3 The Fear of Thinking Outside the BoxMar 18, 2023
My first years as a dentist and transitioning to a holistic view.
From a young age, I was a people pleaser. Being an A student came with privileges at home. We were taught that, as a general rule, teachers were right and not to be questioned. I got good at giving the answers that were expected. I mainly wanted to stay out of trouble and graduate. At that time, we didn’t “graduate” from kindergarten in Germany … I can’t tell you whether this has changed 60 years later 😉.
Dental school in Germany was extremely stressful for me. When I started the pre-clinical program (that’s when students work on mannequin teeth), we all knew that out of about sixty students, only thirty would reach the clinical phase, treating “real” patients. The reason was simple: the lab in the basement had sixty workstations for students, but the main clinic only had thirty dental chairs … there you have it.
A few years out of dental school, my sister showed me an article about fluoride in toothpaste. The article pointed out the toxicity of fluoride. For the first time, I read the FDA mandatory poison warning, “If you accidentally swallow more than used for brushing, seek professional help or contact a poison control center immediately”.
The article did not make it past my ego barrier: “I have worked my butt off to become a dentist. My alma mater teaches the latest science. I will not waste my time researching this. Dismissed.”
About 20 years later, I was faculty at the University of Philadelphia in Pennsylvania. Amongst other things, I was teaching an elective course about homeopathy. The medical school organized an event about complementary and integrative medicine, inviting speakers from different backgrounds. We heard presentations in favor of alternative methods, as well as speakers who warned about the dangers. Finally, the editor of a prestigious medical journal entered the podium. To this day, I can hear her words, “if preposterous methods like homeopathy really did work, it would put everything we have learned and done so far upside down.”
I was speechless. Not only was there somebody, without any personal experience or knowledge in homeopathy, calling it “preposterous”. But she wasn’t even aware that she was giving full disclosure of her reason for rejecting alternative methods: FEAR! Fear of the unknown, fear of losing status, fear of being ridiculed.
The Difference between Theory and Practice
Oftentimes, an ominous gap separates theory and practice or what we say and what we do.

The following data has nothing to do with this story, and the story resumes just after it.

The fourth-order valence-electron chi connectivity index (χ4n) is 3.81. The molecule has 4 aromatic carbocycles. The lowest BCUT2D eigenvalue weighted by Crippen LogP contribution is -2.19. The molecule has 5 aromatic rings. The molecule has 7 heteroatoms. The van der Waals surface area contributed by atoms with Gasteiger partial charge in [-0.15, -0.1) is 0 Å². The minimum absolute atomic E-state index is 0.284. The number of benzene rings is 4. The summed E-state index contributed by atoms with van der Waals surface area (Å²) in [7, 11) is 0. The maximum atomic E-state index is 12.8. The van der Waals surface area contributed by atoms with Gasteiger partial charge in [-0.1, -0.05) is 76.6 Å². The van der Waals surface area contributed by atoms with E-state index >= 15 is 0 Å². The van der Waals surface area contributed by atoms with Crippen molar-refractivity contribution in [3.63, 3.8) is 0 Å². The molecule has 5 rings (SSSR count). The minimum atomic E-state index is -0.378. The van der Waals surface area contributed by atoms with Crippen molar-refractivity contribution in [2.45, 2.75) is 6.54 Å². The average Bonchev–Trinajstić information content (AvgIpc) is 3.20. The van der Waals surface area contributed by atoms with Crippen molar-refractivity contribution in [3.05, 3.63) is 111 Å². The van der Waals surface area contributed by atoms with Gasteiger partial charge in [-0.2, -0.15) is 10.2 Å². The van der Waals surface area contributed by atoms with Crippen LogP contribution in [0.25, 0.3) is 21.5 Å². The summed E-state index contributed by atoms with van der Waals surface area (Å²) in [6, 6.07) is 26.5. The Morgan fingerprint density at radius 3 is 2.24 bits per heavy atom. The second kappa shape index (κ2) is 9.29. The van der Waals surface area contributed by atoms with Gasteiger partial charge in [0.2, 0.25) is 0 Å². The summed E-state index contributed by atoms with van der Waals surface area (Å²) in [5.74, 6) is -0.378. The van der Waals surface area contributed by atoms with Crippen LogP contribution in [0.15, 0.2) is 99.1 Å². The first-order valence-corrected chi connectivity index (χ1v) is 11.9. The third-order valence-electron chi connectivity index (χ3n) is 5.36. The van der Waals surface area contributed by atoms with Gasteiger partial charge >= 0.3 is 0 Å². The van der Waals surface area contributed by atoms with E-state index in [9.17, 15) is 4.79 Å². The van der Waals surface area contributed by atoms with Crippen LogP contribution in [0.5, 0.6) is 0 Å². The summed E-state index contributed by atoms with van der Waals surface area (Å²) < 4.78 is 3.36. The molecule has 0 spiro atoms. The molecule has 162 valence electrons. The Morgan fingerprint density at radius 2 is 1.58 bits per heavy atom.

45 years ago, dental impressions were taken with some gooey material heaped on a large tray that had to go in the patient’s mouth and remain there for several minutes (which can seem like an eternity). In class, the professor first gave us the theory covering impression materials, showing graphs and quoting research articles, all proving the importance of adhering to the exact ratio between water and powder. Then he got ready to demonstrate the practical part (drumroll):
He measured the water, added the powder, and had his assistant take over doing the mixing. This lady had been handling impression materials for years, if not decades, and knew how to get the best consistency: not too runny, not too hard. Halfway through the mixing, she went to the faucet and added a few sprinkles of water. What??? No, that was not commented on, and nobody had the guts to ask.
Medicine is an Art and not a Science.
Our health and wellbeing are affected by an infinite number of factors beyond matter.
Randomized controlled trials have long been held up as the “gold standard” of clinical research, pretending that identical age, gender, socioeconomic status, and a few other variables are sufficient to create “identical” groups who are expected to react very similarly. The mantra has been “To measure is to know”. But what do we measure?
We measure what we established measuring parameters for. We choose to ignore that which we don’t know how to measure. Sounds a bit sketchy? Ponder this:
Let’s pick just one example that you all are familiar with: LASER light. If you had told anybody in 1957 that it is possible to cut matter using light, the idea would have been scoffed at. In 1958, the first practical application was in use. It took two Nobel prizes and decades of battling over patents to get us where we are today. Lasers are ubiquitous in the commercial marketplace, used in CD players, in corrective eye surgery, tattoo removal, industrial assembly lines, supermarket scanners, optical communications, optical data storage, and more.
1. Give yourself permission to be your own wellness coach.
2. Strengthen your connection to your electrons, AKA gut feelings.
3. Progress happens a tad outside of your comfort zone.
TODAY'S WELLNESS TOPIC:
Cranial Osteopathy / CranioSacral Therapy
In my next newsletter, I will talk about Homeopathy.
Over the course of 40-plus years in the medical field and 66 years roaming the planet, I have many topics that I would like to delve into. Please let me know which topics interest YOU so that I can prioritize them: [email protected] 🙏
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